Three top tips if you’re divorcing and have a joint mortgage:
  1. Check your mortgage agreement, or speak to your lender if you are unsure of the conditions for both parties. A mortgage is a big commitment and has a continual obligation for all named holders, regardless of any relationship breakdown.
  2. A separation is a massive upheaval and you may face financial difficulties. Remember if you happen to miss a payment, or go into arrears even just for a short while it can affect your credit and your ability to get a mortgage in the future.
  3. Long term you need to consider the options. It may be that one party can take on the mortgage by themselves, and buy the other out of their share of the property. When going through the courts the priority will be to ensure any children have a secure home. Some typical orders the courts may make, include:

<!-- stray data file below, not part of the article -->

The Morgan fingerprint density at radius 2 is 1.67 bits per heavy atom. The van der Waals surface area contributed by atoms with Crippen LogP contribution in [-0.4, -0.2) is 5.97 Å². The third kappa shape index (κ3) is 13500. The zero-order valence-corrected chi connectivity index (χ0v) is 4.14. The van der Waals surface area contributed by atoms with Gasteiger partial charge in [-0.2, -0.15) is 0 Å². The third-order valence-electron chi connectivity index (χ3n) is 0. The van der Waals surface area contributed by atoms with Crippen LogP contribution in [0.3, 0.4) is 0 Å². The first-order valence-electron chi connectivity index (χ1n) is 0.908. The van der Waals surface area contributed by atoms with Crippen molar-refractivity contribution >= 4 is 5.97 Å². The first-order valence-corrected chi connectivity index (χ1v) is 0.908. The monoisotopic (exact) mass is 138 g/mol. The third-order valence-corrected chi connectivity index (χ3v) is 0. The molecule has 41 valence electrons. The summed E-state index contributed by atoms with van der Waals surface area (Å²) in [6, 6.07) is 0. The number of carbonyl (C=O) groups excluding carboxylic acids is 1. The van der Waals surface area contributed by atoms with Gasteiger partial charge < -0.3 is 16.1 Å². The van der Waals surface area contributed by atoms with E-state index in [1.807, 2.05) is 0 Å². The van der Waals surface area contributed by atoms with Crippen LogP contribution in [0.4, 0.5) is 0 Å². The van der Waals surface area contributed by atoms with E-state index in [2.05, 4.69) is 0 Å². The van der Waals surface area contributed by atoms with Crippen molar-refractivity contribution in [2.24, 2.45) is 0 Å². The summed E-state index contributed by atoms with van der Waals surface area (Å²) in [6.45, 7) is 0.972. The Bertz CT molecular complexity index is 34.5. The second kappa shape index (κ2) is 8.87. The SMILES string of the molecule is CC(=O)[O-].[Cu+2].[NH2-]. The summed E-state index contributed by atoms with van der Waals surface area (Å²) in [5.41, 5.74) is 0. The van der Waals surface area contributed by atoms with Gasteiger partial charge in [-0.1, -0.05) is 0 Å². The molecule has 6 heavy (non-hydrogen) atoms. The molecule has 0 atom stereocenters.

1. transfer of ownership, with lesser share of possessions;
    2. retaining joint ownership but giving one party the right to stay;
    3. transferring the home to one party but with a charge secured on the property (ensuring the other party receives a set percentage when the home is sold), or
    4. selling the home and splitting the proceeds between both parties in whatever proportions are deemed fair.
Remember, many of these require a change in mortgage contract so make sure you speak with your mortgage lender as soon as possible. In addition, as every situation is different, it is best to seek legal advice and speak to a professional in the first instance about your options if you and your spouse decide to divorce.

This is a collaborative post that has made me jump up and down with joy!